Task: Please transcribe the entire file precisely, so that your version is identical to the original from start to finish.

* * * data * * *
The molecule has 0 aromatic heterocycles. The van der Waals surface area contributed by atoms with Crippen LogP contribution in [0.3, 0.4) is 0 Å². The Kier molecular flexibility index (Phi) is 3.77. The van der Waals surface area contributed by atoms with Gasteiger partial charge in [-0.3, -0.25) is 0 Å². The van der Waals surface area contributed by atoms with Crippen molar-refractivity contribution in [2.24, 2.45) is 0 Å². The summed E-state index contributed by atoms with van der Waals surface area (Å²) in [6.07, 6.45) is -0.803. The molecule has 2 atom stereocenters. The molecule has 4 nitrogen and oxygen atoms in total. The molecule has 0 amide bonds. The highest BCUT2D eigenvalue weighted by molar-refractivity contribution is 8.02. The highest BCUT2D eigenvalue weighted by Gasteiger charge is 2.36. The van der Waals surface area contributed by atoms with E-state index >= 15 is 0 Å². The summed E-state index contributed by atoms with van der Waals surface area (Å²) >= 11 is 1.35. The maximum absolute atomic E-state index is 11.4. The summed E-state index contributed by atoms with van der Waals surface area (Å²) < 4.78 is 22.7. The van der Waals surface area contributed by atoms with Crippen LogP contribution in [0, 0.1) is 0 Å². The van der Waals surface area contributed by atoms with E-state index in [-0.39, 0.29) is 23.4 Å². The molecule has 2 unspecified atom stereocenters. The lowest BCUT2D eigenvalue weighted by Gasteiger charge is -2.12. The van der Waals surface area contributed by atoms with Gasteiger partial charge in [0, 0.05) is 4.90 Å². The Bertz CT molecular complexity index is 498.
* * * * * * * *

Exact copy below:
The molecule has 0 aromatic heterocycles. The van der Waals surface area contributed by atoms with Crippen LogP contribution in [0.3, 0.4) is 0 Å². The Kier molecular flexibility index (Phi) is 3.77. The van der Waals surface area contributed by atoms with Gasteiger partial charge in [-0.3, -0.25) is 0 Å². The van der Waals surface area contributed by atoms with Crippen molar-refractivity contribution in [2.24, 2.45) is 0 Å². The summed E-state index contributed by atoms with van der Waals surface area (Å²) in [6.07, 6.45) is -0.803. The molecule has 2 atom stereocenters. The molecule has 4 nitrogen and oxygen atoms in total. The molecule has 0 amide bonds. The highest BCUT2D eigenvalue weighted by molar-refractivity contribution is 8.02. The highest BCUT2D eigenvalue weighted by Gasteiger charge is 2.36. The van der Waals surface area contributed by atoms with E-state index >= 15 is 0 Å². The summed E-state index contributed by atoms with van der Waals surface area (Å²) >= 11 is 1.35. The maximum absolute atomic E-state index is 11.4. The summed E-state index contributed by atoms with van der Waals surface area (Å²) < 4.78 is 22.7. The van der Waals surface area contributed by atoms with Crippen LogP contribution in [0, 0.1) is 0 Å². The van der Waals surface area contributed by atoms with E-state index in [-0.39, 0.29) is 23.4 Å². The molecule has 2 unspecified atom stereocenters. The lowest BCUT2D eigenvalue weighted by Gasteiger charge is -2.12. The van der Waals surface area contributed by atoms with Gasteiger partial charge in [0, 0.05) is 4.90 Å². The Bertz CT molecular complexity index is 498.